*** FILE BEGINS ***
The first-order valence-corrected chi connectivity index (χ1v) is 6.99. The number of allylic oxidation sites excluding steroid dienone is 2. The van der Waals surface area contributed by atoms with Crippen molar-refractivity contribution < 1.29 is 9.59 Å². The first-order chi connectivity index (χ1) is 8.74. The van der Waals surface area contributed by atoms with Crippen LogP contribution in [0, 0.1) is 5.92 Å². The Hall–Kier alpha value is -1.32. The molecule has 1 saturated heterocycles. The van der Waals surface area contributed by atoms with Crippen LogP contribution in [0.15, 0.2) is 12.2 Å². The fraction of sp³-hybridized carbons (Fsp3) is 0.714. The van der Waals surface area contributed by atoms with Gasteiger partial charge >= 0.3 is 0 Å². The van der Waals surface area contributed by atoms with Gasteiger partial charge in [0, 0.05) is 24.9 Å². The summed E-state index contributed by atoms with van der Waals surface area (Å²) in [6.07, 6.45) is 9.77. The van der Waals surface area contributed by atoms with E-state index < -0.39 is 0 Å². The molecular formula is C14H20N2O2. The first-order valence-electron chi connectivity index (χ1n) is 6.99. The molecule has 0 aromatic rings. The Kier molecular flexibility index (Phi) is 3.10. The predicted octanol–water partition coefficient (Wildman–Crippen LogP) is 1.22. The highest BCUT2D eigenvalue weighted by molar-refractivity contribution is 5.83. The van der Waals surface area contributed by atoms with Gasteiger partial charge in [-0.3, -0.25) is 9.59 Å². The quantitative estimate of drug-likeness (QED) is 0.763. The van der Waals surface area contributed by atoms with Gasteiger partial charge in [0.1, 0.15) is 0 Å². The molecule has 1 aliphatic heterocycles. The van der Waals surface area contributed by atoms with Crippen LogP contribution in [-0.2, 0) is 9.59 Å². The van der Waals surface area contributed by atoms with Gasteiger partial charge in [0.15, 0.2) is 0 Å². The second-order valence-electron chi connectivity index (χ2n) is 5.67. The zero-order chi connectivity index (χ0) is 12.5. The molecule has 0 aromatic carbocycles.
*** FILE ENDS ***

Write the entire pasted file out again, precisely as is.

The first-order valence-corrected chi connectivity index (χ1v) is 6.99. The number of allylic oxidation sites excluding steroid dienone is 2. The van der Waals surface area contributed by atoms with Crippen molar-refractivity contribution < 1.29 is 9.59 Å². The first-order chi connectivity index (χ1) is 8.74. The van der Waals surface area contributed by atoms with Crippen LogP contribution in [0, 0.1) is 5.92 Å². The Hall–Kier alpha value is -1.32. The molecule has 1 saturated heterocycles. The van der Waals surface area contributed by atoms with Crippen LogP contribution in [0.15, 0.2) is 12.2 Å². The fraction of sp³-hybridized carbons (Fsp3) is 0.714. The van der Waals surface area contributed by atoms with Gasteiger partial charge >= 0.3 is 0 Å². The van der Waals surface area contributed by atoms with Gasteiger partial charge in [0, 0.05) is 24.9 Å². The summed E-state index contributed by atoms with van der Waals surface area (Å²) in [6.07, 6.45) is 9.77. The van der Waals surface area contributed by atoms with E-state index < -0.39 is 0 Å². The molecular formula is C14H20N2O2. The first-order valence-electron chi connectivity index (χ1n) is 6.99. The molecule has 0 aromatic rings. The Kier molecular flexibility index (Phi) is 3.10. The predicted octanol–water partition coefficient (Wildman–Crippen LogP) is 1.22. The highest BCUT2D eigenvalue weighted by molar-refractivity contribution is 5.83. The van der Waals surface area contributed by atoms with Gasteiger partial charge in [-0.3, -0.25) is 9.59 Å². The quantitative estimate of drug-likeness (QED) is 0.763. The van der Waals surface area contributed by atoms with Gasteiger partial charge in [0.1, 0.15) is 0 Å². The molecule has 1 aliphatic heterocycles. The van der Waals surface area contributed by atoms with Crippen LogP contribution in [-0.2, 0) is 9.59 Å². The van der Waals surface area contributed by atoms with Gasteiger partial charge in [0.15, 0.2) is 0 Å². The second-order valence-electron chi connectivity index (χ2n) is 5.67. The zero-order chi connectivity index (χ0) is 12.5. The molecule has 0 aromatic carbocycles.